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The truth behind amnesia: Is it harmless or a sign of something more serious?

Created date

March 31st, 2009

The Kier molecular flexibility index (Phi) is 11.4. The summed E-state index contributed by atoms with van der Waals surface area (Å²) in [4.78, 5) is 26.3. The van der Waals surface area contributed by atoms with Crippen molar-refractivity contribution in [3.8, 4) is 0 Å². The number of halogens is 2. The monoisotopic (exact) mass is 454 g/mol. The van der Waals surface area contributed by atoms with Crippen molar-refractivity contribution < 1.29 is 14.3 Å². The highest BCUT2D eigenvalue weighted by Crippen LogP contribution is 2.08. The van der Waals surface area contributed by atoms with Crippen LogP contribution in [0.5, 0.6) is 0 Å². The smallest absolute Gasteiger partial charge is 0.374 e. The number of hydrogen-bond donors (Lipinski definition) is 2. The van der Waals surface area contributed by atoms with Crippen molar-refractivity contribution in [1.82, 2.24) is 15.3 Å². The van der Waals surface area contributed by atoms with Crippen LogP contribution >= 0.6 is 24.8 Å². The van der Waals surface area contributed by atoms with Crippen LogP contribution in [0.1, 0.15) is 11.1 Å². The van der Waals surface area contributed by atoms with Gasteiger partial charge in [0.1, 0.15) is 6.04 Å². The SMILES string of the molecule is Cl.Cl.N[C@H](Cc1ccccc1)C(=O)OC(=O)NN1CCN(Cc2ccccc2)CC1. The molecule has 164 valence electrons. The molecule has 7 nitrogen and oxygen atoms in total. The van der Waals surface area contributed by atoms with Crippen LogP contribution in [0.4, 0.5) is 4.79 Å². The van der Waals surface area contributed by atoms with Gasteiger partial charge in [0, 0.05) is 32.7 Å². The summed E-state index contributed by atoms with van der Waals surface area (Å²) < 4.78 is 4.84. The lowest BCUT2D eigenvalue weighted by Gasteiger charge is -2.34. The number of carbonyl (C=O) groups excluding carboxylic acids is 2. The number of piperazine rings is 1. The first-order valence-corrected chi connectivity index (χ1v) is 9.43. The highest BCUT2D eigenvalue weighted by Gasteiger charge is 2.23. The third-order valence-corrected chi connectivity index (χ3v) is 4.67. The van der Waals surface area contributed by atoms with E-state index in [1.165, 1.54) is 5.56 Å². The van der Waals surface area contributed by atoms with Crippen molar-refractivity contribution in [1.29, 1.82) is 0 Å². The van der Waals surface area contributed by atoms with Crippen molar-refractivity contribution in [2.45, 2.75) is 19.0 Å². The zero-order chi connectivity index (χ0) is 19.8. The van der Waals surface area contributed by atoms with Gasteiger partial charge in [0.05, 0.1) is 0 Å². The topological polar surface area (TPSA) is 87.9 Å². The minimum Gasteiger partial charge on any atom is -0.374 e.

Most people think memories are made on vacations and family reunions, but if you ask a neurologist, memories are made in the frontal and temporal areas of the brain. Because memory involves so many interwoven brain functions, virtually any type of damage or disease anywhere in your brain can cause amnesia. "Amnesia is memory loss," says James L. Bicksel, M.D., a neurologist in McLean, Va. "It can be memory loss of the present anterograde or of the past, which is retrograde. With anterograde amnesia, you are unable to form new memories. According to Bicksel, when a new memory is formed, a neurological circuit or chain of events takes place. "If that doesn t take place, you won t remember anything," he says. If the brain is in the process of making memories and something interrupts it, the memory doesn t fully get made. "If you have a head injury, concussion, stroke, or seizure, it s common to not remember the five to ten minutes before that because the memory of it was never properly formed," he adds. Symptom or sickness? "Amnesia can be a symptom of many different conditions," says Mary Gonzales, Ph.D., A.P.R.N., B.C., a mental health specialist at Ann s Choice, an Erickson-developed community in Warminster, Pa. "It can be caused by migraines, seizures, or a transient ischemic attack." Transient ischemic attack.Also known as a warning stroke or mini stroke, a transient ischemic attack (TIA) occurs when a blood clot temporarily clogs an artery and part of the brain doesn t get the blood it needs. A TIA produces stroke-like symptoms but no lasting damage. But, TIAs are important predictors of stroke, so you should not ignore them. Epilepsy."Amnesia may be seen in people with epilepsy," says Austin Welsh, M.D. "Seizure activity blocks the making of any new memories in the brain." With seizures, there is a loss of oxygen. With a loss of oxygen, you won t make memories. Transient epileptic amnesia is a medical condition that involves a mix of anterograde and retrograde amnesia. Severe emotional trauma."Amnesia can also be seen in people with severe emotional trauma people who have lived through a war or witnessed horrific things," Welsh says. Dissociative amnesia, also called psychogenic amnesia, can be triggered by a stressful life event. The memories are buried deep within the person s mind and cannot be recalled. "With psychogenic amnesia, people have made a memory of the event, but with transient global amnesia, memories are never imprinted. They just aren t there," Gonzales adds. Frightful, yet harmless Each year, transient global amnesia (TGA) affects about 23 of 100,000 Americans over age 50. TGA is a sudden, temporary loss of memory that cannot be attributed to a more common neurological condition such as a head injury, epilepsy, TIA, or stroke. On average, TGA lasts between four and eight hours and resolves within 24 hours. About half of all TGA starts just after a physically or emotionally stressful incident. Among the triggering events commonly reported are sudden immersion in cold or hot water, strenuous physical activity, sexual intercourse, medical procedures, or emotional distress. If you have migraines, your risk of TGA is significantly higher than someone without migraines. "When transient global amnesia happens, people suddenly can t form new memories and can t remember where they were. People will feel confused and ask questions like, What am I supposed to be doing today? and Why am I here? Usually, it only happens one time in a person s life. Less than 25% of people will have a recurrence," Bicksel says. "When people have sudden memory loss, my job is to rule out a stroke or seizure," he adds. "If someone experiences amnesia, you want to go to the emergency room to rule out the things that wouldn t be as harmless as TGA." Bicksel stresses the fact that TGA is unique in that it happens suddenly. "It s different from the slow onset of Alzheimer s, and it s not related in any way," he says. "You are not more likely to get dementia or have a stroke if you have an episode of TGA." If you or someone you love suddenly can t remember basic things, you should see a doctor immediately. "Many different things need to be examined in order to figure out what actually occurred," says Gonzales. After getting this checked out, you can get back to making more memories you won t want to lose.